Scientists have found that the two sides of the Palestinian-Israeli conflict – Israeli Jews and Palestinians living in the Gaza Strip and on the West Bank – have a different perception of the concept of peace. Both of them interpreted the world almost equally often as ending the war, but the Israelis also more often associated it with the establishment of harmonious friendly relations, while the Palestinians – with the achievement of justice. The concept of peace for each participant in the conflict is associated with their advantage in this conflict and the way researchers see a way out of the situation, the scientists conclude in an article published in the Proceedings of the National Academy of Sciences.
The concept of peace (we are talking about the meaning of calm and lack of hostility) has three separate interpretations, depending on what terms are used to explain it. In the first, “positive” meaning, peace is the establishment of friendly relations between parties to the conflict; the second meaning is “negative”: according to it, peace is the end of war and bloodshed. Finally, the third, “neutral” (or, as it is often called, “structural”) meaning is the world as the establishment of justice.
These three meanings, albeit different, are not mutually exclusive: for any person, the world can be either one or the second, or the third. Interpretation, however, can vary depending on perception and external factors: in other words, for one and the same person, the world, depending on the situation in which he needs to be adjusted, can be both conditionally negative and positive.
A factor that influences the choice of the primary meaning of peace can be a military conflict, especially if the forces of the two sides (for example, in terms of external support or territorial ownership) are not equal. A good example is a Palestinian-Israeli conflict, in which two states – Israel and partially recognized Palestine – have been trying to divide two territories since the middle of the 20th century: the western bank of the Jordan River and the Gaza Strip. In this conflict, Israel has more advantages (military, legal and territorial); Palestine, meanwhile, is more disadvantaged.
Participants in the conflict, outside countries and political scientists see two main ways to resolve the conflict: the separation of the disputed territory and the recognition of Palestine by all and joint ownership of the territory and the unification of Israelis and Palestinians (“one state for two peoples”). Today, most residents of both states are inclined to the first option, but the second has supporters.
Oded Adomi Leshem and Eran Halperin of the Hebrew University of Jerusalem suggested that the citizens of Israel and Palestine have different understandings of peace depending on which side of the conflict they are on and their position on the resolution of the conflict. To do this, they conducted a survey in which 500 Jews living in Israel and 500 Palestinians living in the West Bank and the Gaza Strip took part. The survey took place in early August 2017 – then, according to the authors of the work, there was a relatively calm atmosphere between the states.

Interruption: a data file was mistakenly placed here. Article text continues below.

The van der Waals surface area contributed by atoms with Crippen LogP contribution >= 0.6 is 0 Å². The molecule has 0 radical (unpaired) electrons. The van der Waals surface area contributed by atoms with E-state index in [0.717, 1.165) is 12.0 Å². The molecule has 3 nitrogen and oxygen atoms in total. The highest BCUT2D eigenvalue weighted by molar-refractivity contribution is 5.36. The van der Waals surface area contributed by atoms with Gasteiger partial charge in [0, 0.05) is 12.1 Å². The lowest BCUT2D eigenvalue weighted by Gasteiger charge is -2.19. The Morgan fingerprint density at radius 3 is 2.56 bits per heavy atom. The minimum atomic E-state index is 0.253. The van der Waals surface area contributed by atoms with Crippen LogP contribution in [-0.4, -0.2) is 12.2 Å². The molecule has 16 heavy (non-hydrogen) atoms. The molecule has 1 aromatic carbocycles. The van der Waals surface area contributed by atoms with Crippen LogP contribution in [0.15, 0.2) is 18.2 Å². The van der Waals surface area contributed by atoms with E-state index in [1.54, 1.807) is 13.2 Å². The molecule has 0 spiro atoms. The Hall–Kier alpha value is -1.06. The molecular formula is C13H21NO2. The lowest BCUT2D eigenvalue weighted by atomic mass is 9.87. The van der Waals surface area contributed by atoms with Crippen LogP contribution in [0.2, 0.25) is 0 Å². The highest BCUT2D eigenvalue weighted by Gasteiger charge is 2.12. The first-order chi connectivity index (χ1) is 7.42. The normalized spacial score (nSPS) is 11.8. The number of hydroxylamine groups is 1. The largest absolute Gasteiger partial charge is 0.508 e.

Each participant was asked, on a scale of 1 to 5, to rate nine other concepts related to peace: justice, no war, harmony, freedom, no bloodshed, partnership, life, equality, and agreement. Each word was associated with one interpretation of the word peace: depending on how participants assess the proximity of the world and each of the concepts, scientists determined its leading definition. In addition, the researchers also collected volunteer demographic data and asked them what they thought about the resolution of the conflict.
Most Palestinians and Israelis (69 and 73 per cent, respectively) preferred peace as the end of the war – that is, its negative interpretation. At the same time, opinions on the other two interpretations, positive and structural, were divided: 43 per cent of Israelis and 32 per cent of Palestinians associated the concept of peace with positive peace, and 23 per cent of Israelis and 52 per cent of Palestinians associated with structural peace.
Interpretation of the world also correlated with the opinions of the participants regarding the Palestinian-Israeli conflict. Thus, regardless of nationality, the participants supporting the decision on “one state for two peoples” more often (p = 0.04) interpreted the world in a positive rather than negative way, while supporters of “two states for two peoples” prefer to view the world in a structural and not negative way (p = 0.03).
Thus, the interpretation of the world by the two sides of the same conflict depended, on the one hand, on their nationality (and, therefore, on the advantage in the conflict itself), and on the other, on the opinion of how the conflict should be resolved. The results can be clearly illustrated by the example of the Palestinians: for them, peace is, first and foremost, an end to the war (as, incidentally, for the Israelis), secondly, the establishment of justice, and only thirdly, the formation of friendly relations. It is clear that Palestine, as an infringed party to the conflict, immediately after the end of the bloodshed, strives for justice to triumph; only in the last place peace is about establishing warm relations with Israel. In addition, if we pay attention to the supporters of the concept of “two states for two peoples”.
The most significant attempt to resolve the conflict is considered to be the agreements signed by Oslo in 1993: according to them, Palestine (then under the leadership of Yasser Arafat) is recognized by Israel, and Israel, in turn, surrenders disputed territories in exchange for peace. The conflict, however, was not settled then – and has not come to an end so far.